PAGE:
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We plan to have a terrace garden on the second floor of our new...

Vandana Narain

Posted: Mar 16, 2007 at 1355 hrs IST

...house. The ground floor of our house is already ready and the first and second floors are at the planning stage. Please advise us on how to get a terrace garden made, and what kind of plants can be grown there. Also, guide us on what plants to grow on the balcony of our other house. This is a shaded balcony where we plan to have a lot of plants and a sitting area under a pergola.
-Anjum Irani, New Delhi.

The first and foremost step involved in making a terrace garden is identifying the area or part of the terrace where you plan to have the terrace or roof garden as per your plan. The terrace slab or the roof of the first floor in your case will then either be sunk in the identified area by about a foot and a half to two feet, or the roof slab can remain as it is and one can have a garden, which is stepped up by a few steps. This is done in order to take care of the various layers of filling that go in below the garden cover. At this stage a structural engineer should be consulted to guide one about the extra strengthening of the slab that will be required in this particular area of the roof slab.

The second step is to waterproof the slab in slope in order to prevent seepages to the floor below. It is better to do a chemical-based waterproofing than a membrane-based one. After the waterproofing the final layer of concreting will be done. Once the slab is strengthened and waterproofed it is the stage to consult a landscape architect. Some good nurseries also have their team of gardeners headed by a landscape architect who can take up the contract for the job. Over the slab the drainage section will be laid with the perforated pipes.

Next comes the layer of aggregates with gravel, brickbats and sand. A filter fabric follows this, which is basically a thick sheet of geo membrane on which a stone grid is laid and then a net spread on it. This is done to hold the earth in place when it is laid and also to ensure that the draining system is not clogged by silt, thus preventing draining and soil erosion. Since an artificial layer of earth is created in roof gardens it erodes and washes away every time it is watered, the membrane stops this from happening.

Consider
bonsai plants as these take less space and look
good as well
Now comes the layer of earth or soil mixed with manure. The layer of earth or soil will be about six or nine inches deep. Once the earth is laid it is time to lay the grass. Depending on your level of patience you can either sow grass seeds or roll out the grass carpet. In case you choose the latter it will take a fortnight for the grass to set and the entire process takes up to Rs. 110 per square feet.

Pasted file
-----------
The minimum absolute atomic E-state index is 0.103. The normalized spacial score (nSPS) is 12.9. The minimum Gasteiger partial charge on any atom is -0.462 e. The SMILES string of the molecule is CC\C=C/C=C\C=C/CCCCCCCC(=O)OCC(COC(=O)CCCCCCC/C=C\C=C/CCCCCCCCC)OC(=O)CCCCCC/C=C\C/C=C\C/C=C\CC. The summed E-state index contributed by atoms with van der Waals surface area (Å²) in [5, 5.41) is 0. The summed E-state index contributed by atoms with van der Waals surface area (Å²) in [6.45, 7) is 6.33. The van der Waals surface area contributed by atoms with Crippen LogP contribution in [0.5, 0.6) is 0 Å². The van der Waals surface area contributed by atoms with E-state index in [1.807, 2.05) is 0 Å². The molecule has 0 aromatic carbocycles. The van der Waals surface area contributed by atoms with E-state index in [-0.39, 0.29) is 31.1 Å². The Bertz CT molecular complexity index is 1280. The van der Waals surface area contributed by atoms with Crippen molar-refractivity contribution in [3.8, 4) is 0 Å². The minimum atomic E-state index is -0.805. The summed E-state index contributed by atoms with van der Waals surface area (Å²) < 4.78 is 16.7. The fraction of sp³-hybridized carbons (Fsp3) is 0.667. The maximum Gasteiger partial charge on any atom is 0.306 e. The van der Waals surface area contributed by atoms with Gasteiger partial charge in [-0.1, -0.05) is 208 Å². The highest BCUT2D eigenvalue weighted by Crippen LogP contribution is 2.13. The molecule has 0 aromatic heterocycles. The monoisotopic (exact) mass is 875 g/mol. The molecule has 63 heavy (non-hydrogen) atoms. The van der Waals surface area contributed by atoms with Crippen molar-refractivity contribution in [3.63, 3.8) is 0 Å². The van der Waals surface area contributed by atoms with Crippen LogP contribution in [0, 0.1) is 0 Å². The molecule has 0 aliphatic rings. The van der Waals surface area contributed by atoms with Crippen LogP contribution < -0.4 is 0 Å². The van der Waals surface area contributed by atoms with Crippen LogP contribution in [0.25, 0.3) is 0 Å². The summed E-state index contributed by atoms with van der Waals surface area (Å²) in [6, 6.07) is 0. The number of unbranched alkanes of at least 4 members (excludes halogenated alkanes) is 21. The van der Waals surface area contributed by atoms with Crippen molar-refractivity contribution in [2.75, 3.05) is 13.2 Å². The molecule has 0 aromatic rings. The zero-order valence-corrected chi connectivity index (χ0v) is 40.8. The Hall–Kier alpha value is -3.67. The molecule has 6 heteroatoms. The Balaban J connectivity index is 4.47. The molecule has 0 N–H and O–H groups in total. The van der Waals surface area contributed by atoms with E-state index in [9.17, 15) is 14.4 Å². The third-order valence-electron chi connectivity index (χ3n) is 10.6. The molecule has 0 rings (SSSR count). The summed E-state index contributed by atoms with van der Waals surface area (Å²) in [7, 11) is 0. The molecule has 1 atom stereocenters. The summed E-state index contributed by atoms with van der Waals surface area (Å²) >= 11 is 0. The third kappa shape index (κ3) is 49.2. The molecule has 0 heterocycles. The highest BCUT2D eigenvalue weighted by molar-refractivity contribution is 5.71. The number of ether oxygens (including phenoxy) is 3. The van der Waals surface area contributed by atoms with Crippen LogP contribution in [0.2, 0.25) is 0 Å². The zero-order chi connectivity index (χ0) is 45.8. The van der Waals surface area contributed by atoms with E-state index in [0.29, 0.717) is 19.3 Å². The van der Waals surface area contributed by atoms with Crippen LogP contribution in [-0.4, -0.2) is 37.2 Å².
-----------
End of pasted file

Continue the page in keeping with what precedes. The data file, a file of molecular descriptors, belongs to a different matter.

Before planting any flowers or plants it is necessary to access the direction of sun on your terrace. On the sunny side one can plant the hardy plants, which can take the bright sun and go for the ones that prefer the shade on the non-sunny side. The most important thing to keep in mind is to select plants with shallow or short roots for planting on the terrace or else there is a danger of the structural damage to the building. Also keep in mind that the chosen plants do not require too much watering since there are limited outlets for the water to drain out.

Cacti varieties will do well on terraces since they are low on maintenance. Plants with deeper roots will do well in planters or big pots. Short trees can also be planted in big pots or planters such as peach, lime, orange or karipatta. Various flowering shrubs can also be planted in consultation with your gardener or landscape consultant. If space permits a gravel path or a rock garden can be created to further beautify your terrace garden. The best time to get a terrace garden made is between February and March, so that by the time the monsoons come in, the earth would have settled down and the garden would be in place.

Regarding keeping plants in the balcony, since it receives little or no sun I would advice you to go in for non-flowering plants. Hardy plants do well such as varieties of palms, cane bamboo, phycus, croton, chlorophytum, drycena, defenbacia, money plants, etc. Cacti variety of plants can also be kept. You can even hang baskets in the balcony. Money plant, jade and chlorophytum do well in baskets. A few bonsai plants can also be kept since they take up less space and look good as well.

The author is an architect
Design dilemmas, construction conundrums, interiors issues … Need advice on anything to do with a house? Ask our expert. Mail your questions to vandnanarain@rediffmail.com

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